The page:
Post-study phase: No biases were identified with respect to the disse mination and reporting of the analyses. Six studies contained a potential bias with respect to the study's sponsor and the cost-effectiveness results presented28 29 30 31 32-33: Three studies were sponsored by Novartis Pharmaceuti cals, manufacturer of fingolimod30 31-32, two studies were sponsored by Bio gen Idec, manufacturer of dimethyl fumarate and natalizumab29,33, and one study was sponsored by Sanofi Genzyme, manufacturer of teriflunomide28. A study sponsored by Biogen Idec showed no results in favor of interferon beta-1a27.

Quality of the studies included

Overall, studies obtained satisfactory quality scores (Table 2). None of them was in the low quality category and only one was rated as "class 2"26. The remaining eight publications were considered to be "class 4", the highest quality rating27 28 29 30 31 32 33-34 (Table 2). All the studies expounded their pur pose clearly, calculated costs appropriately and made a straightforward description of the methodology used. They also provided details of the economic model used and of the numerator and denominator components of the ICER. All of them justified their conclusions based on the results obtained and disclosed their funding sources. Most publications26,28 29 30-31,33,34 failed to discuss potential biases and their relationship with the results obtained.

Table 2. Quality rating of the articles included in the study using the QHES (Quality of Health Economic Studies) tool 

Incremental cost-effectiveness ratio of the studies

As the protocols and the outcomes of each study were too heteroge neous to allow a statistical analysis of grouped data, the results are pre sented using a descriptive analysis approach (Table 3). The line of therapy evaluated in each study was clearly designated as a function of the drug used as a control for the pharmacoeconomic analysis; when the control drug was a placebo, the study was considered to be concerned with the line of therapy which the drugs evaluated belonged to. Three studies analy zed the first line of treatment26 27-28, five studies looked at the second line29 30 31 32-33, and one study focused on the third line34.

Table 3. Results of the studies evaluating the incremental cost-effectiveness ratio (cost/QALY) 

ICER: Incremental cost-effectiveness ratio; QALY: quality-adjusted life-years.

*Direct costs converted to 2016 United States dollars.

**Threshold converted to 2016 United States dollars and expressed as cost/QALY (threshold published in the study).

First-line medications:

Three studies compared subcutaneous (SC) and intramuscular (IM) interferon beta-1a and interferon beta-1b26 27-28 with placebo. Two of those studies also evaluated glatiramer acetate27,28 while one study analyzed teriflunomide and dimethyl fumarate28. Imani et al.26, who chose their cost-effectiveness threshold in a random manner, reported that none of the DMTs analyzed stood below the willingness to pay (WTP) per QALY threshold. Noyes et al.27 and Soini et al.28 did not define a cost-effective ness threshold. In the first study, none of the therapies was cost-effective; while in the second interferon beta-1b was shown to be dominant over placebo, and teriflunomide proved to be dominant over glatiramer ace tate and interferons. Cost, QALY, threshold and ICER values are presen ted in Table 3.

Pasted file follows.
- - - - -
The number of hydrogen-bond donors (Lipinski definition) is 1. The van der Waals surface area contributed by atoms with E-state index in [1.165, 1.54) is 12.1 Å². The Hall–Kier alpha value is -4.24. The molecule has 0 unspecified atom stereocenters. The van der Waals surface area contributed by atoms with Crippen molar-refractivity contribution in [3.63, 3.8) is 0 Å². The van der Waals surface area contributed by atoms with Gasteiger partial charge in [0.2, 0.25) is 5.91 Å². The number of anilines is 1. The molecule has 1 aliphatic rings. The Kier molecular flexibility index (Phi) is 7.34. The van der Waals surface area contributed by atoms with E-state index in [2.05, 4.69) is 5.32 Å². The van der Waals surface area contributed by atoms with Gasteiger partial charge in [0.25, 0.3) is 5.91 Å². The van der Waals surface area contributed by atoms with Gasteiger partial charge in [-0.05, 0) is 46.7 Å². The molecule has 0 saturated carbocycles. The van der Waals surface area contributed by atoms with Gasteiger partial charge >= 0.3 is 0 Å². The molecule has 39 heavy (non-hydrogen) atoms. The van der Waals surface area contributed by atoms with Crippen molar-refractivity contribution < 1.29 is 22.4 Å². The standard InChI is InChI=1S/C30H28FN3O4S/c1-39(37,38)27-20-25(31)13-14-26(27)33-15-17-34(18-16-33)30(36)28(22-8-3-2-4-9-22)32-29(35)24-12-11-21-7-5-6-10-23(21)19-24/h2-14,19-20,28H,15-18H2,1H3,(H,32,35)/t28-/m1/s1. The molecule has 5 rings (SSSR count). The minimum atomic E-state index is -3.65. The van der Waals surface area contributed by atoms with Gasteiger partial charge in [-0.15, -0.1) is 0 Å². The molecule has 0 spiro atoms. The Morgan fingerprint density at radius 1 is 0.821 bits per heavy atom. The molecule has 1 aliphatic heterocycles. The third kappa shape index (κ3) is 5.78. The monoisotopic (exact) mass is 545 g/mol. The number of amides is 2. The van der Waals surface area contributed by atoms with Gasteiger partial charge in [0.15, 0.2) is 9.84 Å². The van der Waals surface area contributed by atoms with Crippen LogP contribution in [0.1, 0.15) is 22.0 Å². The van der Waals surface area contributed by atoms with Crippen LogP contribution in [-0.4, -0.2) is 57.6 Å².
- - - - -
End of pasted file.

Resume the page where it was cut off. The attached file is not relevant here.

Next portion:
Second-line medications:

Dimethyl fumarate was evaluated in three studies29,32,33; fingolimod in four studies30 31 32-33; glatiramer acetate in two studies29,33; and SC interferon beta-1 a, natalizumab and alemtuzumab in one study each29,30,32. The selected cost-effectiveness threshold stood between USD 20,000 and 50,000 in four articles29 30 31-32; one of the studies failed to establish a cost-effectiveness threshold33. According to Su et al.29 dimethyl fumarate was a cost-effective option as compared with glatiramer acetate and SC in terferon beta-1a; Mauskopf et al.33 showed this drug to be dominant over glatiramer acetate and fingolimod. According to Maruszczak et al.32, fingolimod was cost-effective in 73% of cases when compared with dimethyl fumarate. Montgomery eta.30 showed natalizumab to be more cost-effective than fingolimod, and the same author demonstrated ale mtuzumab to be dominant over fingolimod in another study31 (Table 3).

• Third-line medications:

Bin Sawad et al.34 compared IM interferon beta-1 a, natalizumab and alemtuzumab with symptomatic management, considering them sta ges along an increasing therapeutic potency medication journey. They established a cost-effectiveness threshold of USD 50,000-100,000. Although none of the DMTs turned out to be cost-effective with respect to that threshold, alemtuzumab did prove dominant over natalizumab, regardless of the WTP per QALY threshold (Table 3).